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What's in your basket? Predictive analytics for retail
Delaney Turner 270002T14M firstname.lastname@example.org | | Tags:  predictive_analytics retail spss
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This is the first in a four-part series exploring the performance challenges in retail as stores and chains of all sizes begin their recovery from the turmoil of the past year. In today's installment, we look at the ways predictive analytics can help retailers better anticipate what their customers expect from their shopping experience, thus enabling them to better serve the people coming through their doors.
In retail, knowing what your customer will want is a big plus. Cat owners want to buy cat food, not dog biscuits. And parents with grown children don’t look for discounts on diapers, but they may want to pick up wine or a prepared meal for dinner.
In other words, if you can figure out what a shopper wants to buy and have it available or lead them to it, that’s a good shopping experience. And a good shopping experience for customers means a more profitable experience for retail chains. So a cat owner can come into your store and find the right cat food – and maybe buy some pet toys too.
What’s in your shopping basket?
That’s the payoff when predictive analytics meets “market basket” insight. To start, retailers amass vast stores of data from their transaction and point-of-sale systems. There is a lot of good information in the data: about customer behavior, what sells and what doesn’t, and other kinds of buying patterns. The problem is finding it. It’s nearly impossible to mine this data manually.
But the task can be done using business analytics software. Analytics helps you parse and make sense of all that data. Predictive analytics goes a step further. It doesn’t just find information, it uses algorithms to turn past transactions into future insight.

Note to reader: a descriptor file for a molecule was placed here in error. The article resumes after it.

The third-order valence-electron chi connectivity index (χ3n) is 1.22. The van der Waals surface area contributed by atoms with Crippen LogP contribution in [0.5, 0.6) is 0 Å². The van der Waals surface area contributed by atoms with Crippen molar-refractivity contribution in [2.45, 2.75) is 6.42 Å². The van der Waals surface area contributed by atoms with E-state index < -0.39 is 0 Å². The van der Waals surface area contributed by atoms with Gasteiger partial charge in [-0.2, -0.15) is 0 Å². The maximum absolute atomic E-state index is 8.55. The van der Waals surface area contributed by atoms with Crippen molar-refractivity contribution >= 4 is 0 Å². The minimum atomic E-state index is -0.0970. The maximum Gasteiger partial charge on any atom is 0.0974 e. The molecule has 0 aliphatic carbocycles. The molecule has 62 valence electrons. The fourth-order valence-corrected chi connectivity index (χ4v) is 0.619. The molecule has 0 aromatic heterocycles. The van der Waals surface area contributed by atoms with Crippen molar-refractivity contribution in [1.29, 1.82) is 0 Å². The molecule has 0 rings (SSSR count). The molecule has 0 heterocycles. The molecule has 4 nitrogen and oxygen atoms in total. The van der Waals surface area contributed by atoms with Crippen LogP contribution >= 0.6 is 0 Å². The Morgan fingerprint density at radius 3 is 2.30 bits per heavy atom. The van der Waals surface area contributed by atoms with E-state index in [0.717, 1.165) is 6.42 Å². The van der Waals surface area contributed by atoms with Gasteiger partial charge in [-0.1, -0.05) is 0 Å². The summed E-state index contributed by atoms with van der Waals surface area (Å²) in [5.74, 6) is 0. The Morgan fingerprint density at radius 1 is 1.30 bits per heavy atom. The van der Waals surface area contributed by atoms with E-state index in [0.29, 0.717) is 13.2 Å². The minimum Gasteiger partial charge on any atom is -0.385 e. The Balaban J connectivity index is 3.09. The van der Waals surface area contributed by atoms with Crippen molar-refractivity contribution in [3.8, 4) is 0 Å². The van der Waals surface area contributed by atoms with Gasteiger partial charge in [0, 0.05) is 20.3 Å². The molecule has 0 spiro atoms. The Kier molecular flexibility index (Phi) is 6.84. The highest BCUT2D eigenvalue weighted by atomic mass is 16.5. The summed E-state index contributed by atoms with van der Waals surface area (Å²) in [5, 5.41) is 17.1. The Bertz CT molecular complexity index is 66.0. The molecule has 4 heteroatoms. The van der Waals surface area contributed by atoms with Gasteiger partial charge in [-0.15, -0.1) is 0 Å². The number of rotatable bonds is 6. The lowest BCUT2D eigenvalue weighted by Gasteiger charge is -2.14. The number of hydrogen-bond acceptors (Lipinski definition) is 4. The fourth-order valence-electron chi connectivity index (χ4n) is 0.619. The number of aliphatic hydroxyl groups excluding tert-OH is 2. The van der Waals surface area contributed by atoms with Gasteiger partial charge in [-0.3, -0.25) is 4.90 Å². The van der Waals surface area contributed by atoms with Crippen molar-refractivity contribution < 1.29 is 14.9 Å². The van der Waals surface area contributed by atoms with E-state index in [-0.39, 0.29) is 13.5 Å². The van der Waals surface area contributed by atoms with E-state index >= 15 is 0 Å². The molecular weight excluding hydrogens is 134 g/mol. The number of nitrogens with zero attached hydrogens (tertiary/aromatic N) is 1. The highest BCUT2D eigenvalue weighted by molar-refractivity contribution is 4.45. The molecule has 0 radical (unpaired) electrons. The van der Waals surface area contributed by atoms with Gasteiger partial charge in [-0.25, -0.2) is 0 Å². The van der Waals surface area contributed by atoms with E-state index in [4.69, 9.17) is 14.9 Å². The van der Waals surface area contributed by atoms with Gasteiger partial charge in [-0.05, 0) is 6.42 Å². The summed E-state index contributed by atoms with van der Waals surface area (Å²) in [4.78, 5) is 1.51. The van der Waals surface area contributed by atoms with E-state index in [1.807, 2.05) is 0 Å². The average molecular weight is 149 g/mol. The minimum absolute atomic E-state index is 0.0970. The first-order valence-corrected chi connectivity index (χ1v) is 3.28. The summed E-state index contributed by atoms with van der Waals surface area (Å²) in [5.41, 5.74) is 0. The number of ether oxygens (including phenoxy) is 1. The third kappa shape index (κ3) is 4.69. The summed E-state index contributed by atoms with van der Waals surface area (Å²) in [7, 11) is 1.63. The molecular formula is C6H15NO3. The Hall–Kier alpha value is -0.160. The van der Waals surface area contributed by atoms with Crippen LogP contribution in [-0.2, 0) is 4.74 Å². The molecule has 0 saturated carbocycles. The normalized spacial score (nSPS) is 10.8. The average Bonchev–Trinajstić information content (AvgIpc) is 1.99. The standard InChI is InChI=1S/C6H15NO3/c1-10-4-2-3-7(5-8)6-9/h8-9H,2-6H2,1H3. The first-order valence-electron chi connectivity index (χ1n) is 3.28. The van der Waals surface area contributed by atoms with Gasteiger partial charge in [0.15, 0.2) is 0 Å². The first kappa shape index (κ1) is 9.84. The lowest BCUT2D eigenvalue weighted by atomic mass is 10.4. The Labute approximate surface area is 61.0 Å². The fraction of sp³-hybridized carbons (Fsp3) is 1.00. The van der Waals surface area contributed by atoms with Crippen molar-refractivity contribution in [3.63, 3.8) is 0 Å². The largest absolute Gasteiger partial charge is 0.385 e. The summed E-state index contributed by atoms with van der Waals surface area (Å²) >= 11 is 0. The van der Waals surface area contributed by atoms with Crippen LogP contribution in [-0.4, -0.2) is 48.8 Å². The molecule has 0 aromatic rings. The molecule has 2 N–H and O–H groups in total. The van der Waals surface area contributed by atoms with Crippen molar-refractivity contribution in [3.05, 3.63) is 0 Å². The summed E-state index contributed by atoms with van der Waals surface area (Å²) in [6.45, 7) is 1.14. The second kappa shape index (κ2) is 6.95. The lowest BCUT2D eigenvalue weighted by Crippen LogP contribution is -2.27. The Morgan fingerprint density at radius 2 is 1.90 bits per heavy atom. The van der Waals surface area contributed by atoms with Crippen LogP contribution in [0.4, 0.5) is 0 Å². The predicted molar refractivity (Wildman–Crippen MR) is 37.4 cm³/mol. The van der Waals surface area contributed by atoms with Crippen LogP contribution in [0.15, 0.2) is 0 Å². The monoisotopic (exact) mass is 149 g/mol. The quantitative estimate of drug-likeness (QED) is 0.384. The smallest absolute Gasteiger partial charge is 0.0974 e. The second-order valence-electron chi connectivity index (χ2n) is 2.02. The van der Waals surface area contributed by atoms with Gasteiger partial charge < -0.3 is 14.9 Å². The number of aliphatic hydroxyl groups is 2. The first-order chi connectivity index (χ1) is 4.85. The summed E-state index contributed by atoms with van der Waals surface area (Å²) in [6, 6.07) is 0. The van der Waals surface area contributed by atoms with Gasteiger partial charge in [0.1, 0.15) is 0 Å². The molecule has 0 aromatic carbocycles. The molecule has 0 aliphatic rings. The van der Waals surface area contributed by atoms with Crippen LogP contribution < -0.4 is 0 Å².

How predictive analytics works
A solution such as IBM SPSS Market Basket Analysis helps you build predictive models to improve the shopping experience. Here’s how it works: The simplest kind of market basket analysis is to take transaction data and use algorithms to detect combinations of products that tend to be bought together (such as skin care and hair care).
From here, you can stack these products together or use a promotional display offering a discount if people buy both.
This is undifferentiated analysis. Where it gets interesting is when you combine this kind of analytics with other customer data – such as demographics (age, zip code), behavior and attitudes (satisfaction scores), based on things like loyalty programs.
Then you can use predictive models to determine which combination of products or offers works best for which group of customers. A simple example: association rules might tell you that younger career women tend to buy wine and chocolate. Or middle-income men who buy beer and pizza are also more likely to buy items like potato chips.
Responding to the "smarter consumer"
Predicting consumer behavior
The value: you ensure your product offers and promotions match shopper preferences and behavior. By linking purchases to shoppers, you can take this even further: tailoring offers to specific customers and driving more personalized campaigns.
That’s predictive analytics in a nutshell. It’s a powerful tool that can change the game for retailers. So they move from a reactive approach to a more predictive, proactive model – and have the right products in the store at the right time.
And, most important, each customer is more likely to find what he or she is looking for.